But This Book Has Pictures! The Case for Graphic Novels in an AP Classroom

Using graphic novels in the high school classroom can be an effective choice for all levels of learners. These novels can make a difficult subject interesting and relatable.  The graphic novel is also an excellent way to teach complex concepts to higher-level students and to introduce them to an important postmodern genre. The visual world has had increasing impact on our students' lives, and this is a way to connect to untapped portions of their minds. Discussed novels include MAUS: A Survivor's Tale, Persepolis, American Born Chinese, and Safe Area Gorazde: The War in Eastern Bosnia 1992-95. Many teachers consider middle school the appropriate age for study of the graphic novel, but such works are also a good choice for students at higher grade levels. This site discusses using graphic novels to teach visual rhetoric, to incorporate sophisticated literary elements (such as anthropomorphism), and to apply various critical approaches to literature.

Standards & Objectives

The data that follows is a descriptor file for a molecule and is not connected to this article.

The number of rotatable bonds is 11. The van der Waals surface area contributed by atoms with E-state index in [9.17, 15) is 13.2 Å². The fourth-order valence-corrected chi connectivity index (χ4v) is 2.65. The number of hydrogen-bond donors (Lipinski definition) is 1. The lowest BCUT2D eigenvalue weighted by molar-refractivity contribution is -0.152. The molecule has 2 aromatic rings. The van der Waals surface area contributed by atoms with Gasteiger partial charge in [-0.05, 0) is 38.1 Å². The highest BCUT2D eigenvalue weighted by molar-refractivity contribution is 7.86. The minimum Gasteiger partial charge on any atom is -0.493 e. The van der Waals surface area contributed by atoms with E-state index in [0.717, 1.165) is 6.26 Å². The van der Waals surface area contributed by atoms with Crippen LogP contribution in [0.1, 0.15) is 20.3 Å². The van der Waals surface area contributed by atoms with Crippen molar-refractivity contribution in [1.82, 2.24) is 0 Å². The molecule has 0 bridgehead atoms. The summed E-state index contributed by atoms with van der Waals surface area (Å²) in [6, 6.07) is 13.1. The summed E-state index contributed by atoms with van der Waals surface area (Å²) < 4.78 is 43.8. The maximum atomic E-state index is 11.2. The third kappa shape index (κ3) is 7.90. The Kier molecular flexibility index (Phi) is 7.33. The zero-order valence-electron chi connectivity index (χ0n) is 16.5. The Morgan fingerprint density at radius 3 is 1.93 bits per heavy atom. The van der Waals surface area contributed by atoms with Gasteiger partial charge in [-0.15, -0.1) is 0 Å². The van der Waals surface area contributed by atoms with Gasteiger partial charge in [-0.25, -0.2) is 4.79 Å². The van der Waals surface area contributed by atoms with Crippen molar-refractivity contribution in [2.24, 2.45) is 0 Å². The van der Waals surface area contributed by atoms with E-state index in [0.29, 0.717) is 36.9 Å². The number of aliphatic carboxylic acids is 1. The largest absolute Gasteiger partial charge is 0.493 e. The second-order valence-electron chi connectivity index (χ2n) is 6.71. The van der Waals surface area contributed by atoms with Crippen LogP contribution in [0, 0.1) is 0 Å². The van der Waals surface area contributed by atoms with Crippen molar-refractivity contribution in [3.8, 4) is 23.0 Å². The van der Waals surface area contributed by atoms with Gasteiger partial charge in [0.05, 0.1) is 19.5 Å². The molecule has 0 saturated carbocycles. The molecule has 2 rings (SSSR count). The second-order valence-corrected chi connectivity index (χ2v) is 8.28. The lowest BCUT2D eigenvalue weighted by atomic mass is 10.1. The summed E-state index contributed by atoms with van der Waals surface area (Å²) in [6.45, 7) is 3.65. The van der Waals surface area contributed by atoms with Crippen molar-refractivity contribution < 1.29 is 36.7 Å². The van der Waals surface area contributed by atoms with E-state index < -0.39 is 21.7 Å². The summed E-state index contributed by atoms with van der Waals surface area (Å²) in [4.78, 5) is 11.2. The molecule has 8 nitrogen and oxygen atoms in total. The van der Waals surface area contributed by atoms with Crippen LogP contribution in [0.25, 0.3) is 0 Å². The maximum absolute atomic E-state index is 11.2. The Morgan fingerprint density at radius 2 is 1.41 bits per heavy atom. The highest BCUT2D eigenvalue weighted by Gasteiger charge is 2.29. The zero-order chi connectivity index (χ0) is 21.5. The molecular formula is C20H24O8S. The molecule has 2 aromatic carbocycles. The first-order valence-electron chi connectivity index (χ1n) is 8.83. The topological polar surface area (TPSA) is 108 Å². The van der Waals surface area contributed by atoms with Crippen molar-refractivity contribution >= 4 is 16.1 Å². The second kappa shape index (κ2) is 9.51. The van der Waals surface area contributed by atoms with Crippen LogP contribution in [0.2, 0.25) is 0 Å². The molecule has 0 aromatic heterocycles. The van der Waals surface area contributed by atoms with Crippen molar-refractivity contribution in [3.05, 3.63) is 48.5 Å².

Academic standards
CLE 3003.6.1
Comprehend and summarize the main ideas of complex informational texts and determine the essential elements that elaborate them.
CLE 3003.6.3
Read, interpret, and analyze graphics that support complex informational and technical texts.
 
Alignment of this item to academic standards is based on recommendations from content creators, resource curators, and visitors to this website. It is the responsibility of each educator to verify that the materials are appropriate for your content area, aligned to current academic standards, and will be beneficial to your specific students.
 

Lesson Variations

Blooms taxonomy level: 
Understanding

References

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